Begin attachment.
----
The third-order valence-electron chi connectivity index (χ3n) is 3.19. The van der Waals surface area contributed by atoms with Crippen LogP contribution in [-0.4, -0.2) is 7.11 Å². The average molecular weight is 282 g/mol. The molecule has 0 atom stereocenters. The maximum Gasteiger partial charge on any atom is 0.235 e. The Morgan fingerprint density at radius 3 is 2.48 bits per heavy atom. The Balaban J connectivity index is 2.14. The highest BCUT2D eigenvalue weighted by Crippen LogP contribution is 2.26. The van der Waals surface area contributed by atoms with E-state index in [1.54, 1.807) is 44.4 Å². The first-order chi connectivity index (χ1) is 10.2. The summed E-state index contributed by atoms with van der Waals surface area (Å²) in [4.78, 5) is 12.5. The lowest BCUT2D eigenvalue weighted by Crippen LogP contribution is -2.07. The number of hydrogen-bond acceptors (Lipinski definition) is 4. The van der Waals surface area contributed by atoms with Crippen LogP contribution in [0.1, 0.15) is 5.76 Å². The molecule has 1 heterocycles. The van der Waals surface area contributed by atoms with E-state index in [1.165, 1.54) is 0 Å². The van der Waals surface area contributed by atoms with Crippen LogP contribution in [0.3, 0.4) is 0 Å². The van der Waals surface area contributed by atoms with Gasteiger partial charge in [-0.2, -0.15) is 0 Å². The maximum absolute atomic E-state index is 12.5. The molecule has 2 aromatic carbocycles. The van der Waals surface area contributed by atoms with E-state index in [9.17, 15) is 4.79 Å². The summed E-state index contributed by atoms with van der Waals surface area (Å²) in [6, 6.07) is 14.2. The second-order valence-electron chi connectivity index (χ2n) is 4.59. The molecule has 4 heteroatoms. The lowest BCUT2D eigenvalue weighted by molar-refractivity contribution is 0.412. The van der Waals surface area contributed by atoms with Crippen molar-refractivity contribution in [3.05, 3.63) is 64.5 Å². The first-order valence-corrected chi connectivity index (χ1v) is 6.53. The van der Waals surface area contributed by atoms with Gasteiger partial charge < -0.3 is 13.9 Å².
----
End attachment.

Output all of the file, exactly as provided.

The third-order valence-electron chi connectivity index (χ3n) is 3.19. The van der Waals surface area contributed by atoms with Crippen LogP contribution in [-0.4, -0.2) is 7.11 Å². The average molecular weight is 282 g/mol. The molecule has 0 atom stereocenters. The maximum Gasteiger partial charge on any atom is 0.235 e. The Morgan fingerprint density at radius 3 is 2.48 bits per heavy atom. The Balaban J connectivity index is 2.14. The highest BCUT2D eigenvalue weighted by Crippen LogP contribution is 2.26. The van der Waals surface area contributed by atoms with E-state index in [1.54, 1.807) is 44.4 Å². The first-order chi connectivity index (χ1) is 10.2. The summed E-state index contributed by atoms with van der Waals surface area (Å²) in [4.78, 5) is 12.5. The lowest BCUT2D eigenvalue weighted by Crippen LogP contribution is -2.07. The number of hydrogen-bond acceptors (Lipinski definition) is 4. The van der Waals surface area contributed by atoms with Crippen LogP contribution in [0.1, 0.15) is 5.76 Å². The molecule has 1 heterocycles. The van der Waals surface area contributed by atoms with E-state index in [1.165, 1.54) is 0 Å². The van der Waals surface area contributed by atoms with Crippen LogP contribution in [0.3, 0.4) is 0 Å². The van der Waals surface area contributed by atoms with Gasteiger partial charge in [-0.2, -0.15) is 0 Å². The maximum absolute atomic E-state index is 12.5. The molecule has 2 aromatic carbocycles. The van der Waals surface area contributed by atoms with E-state index in [9.17, 15) is 4.79 Å². The summed E-state index contributed by atoms with van der Waals surface area (Å²) in [6, 6.07) is 14.2. The second-order valence-electron chi connectivity index (χ2n) is 4.59. The molecule has 4 heteroatoms. The lowest BCUT2D eigenvalue weighted by molar-refractivity contribution is 0.412. The van der Waals surface area contributed by atoms with Crippen molar-refractivity contribution in [3.05, 3.63) is 64.5 Å². The first-order valence-corrected chi connectivity index (χ1v) is 6.53. The van der Waals surface area contributed by atoms with Gasteiger partial charge < -0.3 is 13.9 Å².